Issue 19-08, March 2, 2019
- EPSC-DPS 2019 CALL FOR ABSTRACTS
- CASSINI SCIENCE SYMPOSIUM CANCELLED
- OCEAN WORLDS 4 CALL FOR ABSTRACTS REOPENED, NEW DEADLINE: MARCH 6TH
- LPSC WOMEN IN PLANETARY SCIENCE NETWORKING EVENT 2019
- LPSC WORKSHOP: SSERVI CARBON IN THE SOLAR SYSTEM
- UNDERGRADUATE SUMMER INTERNS AVAILABLE FOR SSW-FUNDED RESEARCHERS: PGGURP IS NOW SUPPR
- INTERNATIONAL VENUS CONFERENCE ABSTRACT DEADLINE EXTENDED
- TERRESTRIAL ANALOG SURVEY
- SUMMER SCHOOL ON SOFTWARE SYSTEMS FOR ASTRONOMY
- JOBS, POSITIONS, OPPORTUNITIES
EPSC-DPS 2019 CALL FOR ABSTRACTS
Centre International de Conférences de Genève (CICG)
15–20 September 2019, Geneva, Switzerland
Abstract deadline: 8 May 2019, 13:00 CEST.
We invite the world-wide community of planetary scientists to submit an abstract
for presentation of their recent work at the EPSC-DPS Joint 2019 Meeting,
which will take place at the Centre International de Conférences de Genève (CICG),
Geneva, Switzerland, 15–20 September 2019.
The previous joint meetings of EPSC and DPS in Nantes and Pasadena were hugely
successful and enjoyable, and we expect a very well attended meeting in Geneva,
with many high quality oral and poster presentations.
The meeting will consist of oral and poster sessions. An online form for requesting
splinter meetings & workshops will be issued later. The current list of sessions is
organized around the following Programme Groups:
Terrestrial Planets (TP)
Outer Planet Systems (OPS)
Missions, Instrumentation, Techniques (MIT)
Small Bodies (comets, KBOs, rings, asteroids, meteorites, dust) (SB)
Exoplanets and Origins (EXO)
Outreach, Diversity, Astronomy (ODA)
The scientific programme and the abstract submission tool are accessible at:
Please browse the list of sessions and identify the session that most closely
matches your area of interest; your abstract can be submitted directly to that
You may see all deadlines & milestones of the conference at the following website:
Information on registration and social event, as well as a separate online request
form for splinter meetings & workshops will also be available soon on the meeting
Please forward this message to colleagues who may be interested.
We look forward to seeing you in Geneva.
With best wishes,
Maria Cristina De Sanctis, Joseph Spitale, Frank Sohl & Devon Burr
Scientific Organizing Committee chairs
Executive EPSC committee chair
CASSINI SCIENCE SYMPOSIUM CANCELLED
Acting Planetary Science Division Director Lori Glaze recently informed
the Cassini project that additional funding anticipated in FY19 will be limited
to a small transition amount. So, the Cassini Science Symposium, to be held
May 20th – 24th at APL, has been cancelled to minimize travel and meeting expenses.
Remaining Cassini funds will be used to help support, to the extent
possible, the highest priority human resources, including students, postdocs,
early career scientists and other investigators who are disproportionately impacted.
OCEAN WORLDS 4 CALL FOR ABSTRACTS REOPENED, NEW DEADLINE: MARCH 6TH
In the wake of the cancellation of the Cassini Science Symposium, the call for
abstracts for the Ocean Worlds 4 meeting, May 21-22 in Columbia, Maryland has
been reopened to accommodate relevant papers that would have been presented at
the Cassini Science Symposium.
The new abstract deadline is Wednesday, March 6th at 5 pm CST.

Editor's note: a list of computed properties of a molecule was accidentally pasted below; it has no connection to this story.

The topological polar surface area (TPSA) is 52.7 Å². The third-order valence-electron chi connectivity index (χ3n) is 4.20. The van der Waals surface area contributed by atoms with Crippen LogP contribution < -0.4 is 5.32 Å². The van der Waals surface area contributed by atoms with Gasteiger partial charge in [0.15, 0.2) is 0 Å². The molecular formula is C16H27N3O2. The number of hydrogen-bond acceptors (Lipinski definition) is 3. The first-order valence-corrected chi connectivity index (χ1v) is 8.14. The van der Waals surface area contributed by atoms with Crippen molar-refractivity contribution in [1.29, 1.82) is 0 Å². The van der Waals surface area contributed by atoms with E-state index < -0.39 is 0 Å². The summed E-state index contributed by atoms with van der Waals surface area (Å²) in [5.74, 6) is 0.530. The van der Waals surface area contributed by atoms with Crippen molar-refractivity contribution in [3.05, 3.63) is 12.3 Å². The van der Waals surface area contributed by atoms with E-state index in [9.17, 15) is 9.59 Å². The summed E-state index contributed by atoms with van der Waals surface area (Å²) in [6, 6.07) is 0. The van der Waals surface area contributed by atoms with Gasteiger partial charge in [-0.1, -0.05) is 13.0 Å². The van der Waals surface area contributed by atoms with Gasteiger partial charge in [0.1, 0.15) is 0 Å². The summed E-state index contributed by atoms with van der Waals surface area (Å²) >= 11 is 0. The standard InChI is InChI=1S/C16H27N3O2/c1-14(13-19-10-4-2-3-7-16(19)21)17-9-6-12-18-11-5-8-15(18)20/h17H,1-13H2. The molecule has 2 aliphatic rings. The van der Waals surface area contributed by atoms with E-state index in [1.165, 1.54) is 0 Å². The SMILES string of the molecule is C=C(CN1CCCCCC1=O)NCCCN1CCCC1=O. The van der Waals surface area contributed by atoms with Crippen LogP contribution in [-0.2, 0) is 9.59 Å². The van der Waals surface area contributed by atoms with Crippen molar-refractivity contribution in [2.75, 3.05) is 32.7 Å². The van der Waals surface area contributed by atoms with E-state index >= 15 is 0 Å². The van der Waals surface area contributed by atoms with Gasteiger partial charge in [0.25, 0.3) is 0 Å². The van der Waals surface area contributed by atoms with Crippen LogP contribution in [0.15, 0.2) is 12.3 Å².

For more information go to:
LPSC WOMEN IN PLANETARY SCIENCE NETWORKING EVENT 2019
This year, in honor of the 50th anniversary of the Lunar and Planetary Science
Conference, eminent women who worked at NASA and/or participated in
LPSCs since the beginning (or near to it) will share their experiences. Join us
for what’s sure to be an exciting panel discussion.
When: Wednesday, March 20, 2019; 5:30 to ~7:30 pm
Where: Waterway 1-3 (in the Conference Venue – Woodlands Waterway Marriott,
The Woodlands, TX)
Light snacks/appetizers will be served.
This event is open to all!
Please forward this invitation/sign-up to your colleagues and friends who
might be interested! Registration is not required but we would like to get some
idea of numbers. Anyone is welcome to come late or leave early if they need.
LPSC WORKSHOP: SSERVI CARBON IN THE SOLAR SYSTEM
The 4th in our series of SSERVI-sponsored Carbon in the Solar System workshops
will be held on Thursday of LPSC week (March 21), noon-1:15 PM in the Indian
Springs room at the Marriott. The event will focus on the material that darkens
low-albedo bodies in the solar system. In the previous three SSERVI Carbon in the
Solar System workshops/panels, opinions varied on the material that darkens the
low-albedo – often presumed primitive – material in the Solar System. Carbon,
iron sulfide, magnetite and other materials have been proposed as the darkening
agent(s). In this fourth discussion in the series (open to all interested LPSC attendees),
we pursue this topic. What implications do these compositions have for understanding
the processing and evolution of the Solar System? Our collection of carbon-rich
samples will expand in the near future when pristine samples of the near-Earth
asteroids 162173 Ryugu and 101955 Bennu are returned to Earth. Providing a
framework for the existence and processing of carbon throughout Solar System
history improves our future analyses. This session will be kicked off by an
introductory talk given by Dr. Larry Nittler, followed by open discussion among
UNDERGRADUATE SUMMER INTERNS AVAILABLE FOR SSW-FUNDED
RESEARCHERS: PGGURP IS NOW SUPPR
The Planetary Geology and Geophysics Undergraduate Research Program is
now known as the Summer Undergraduate Program for Planetary Research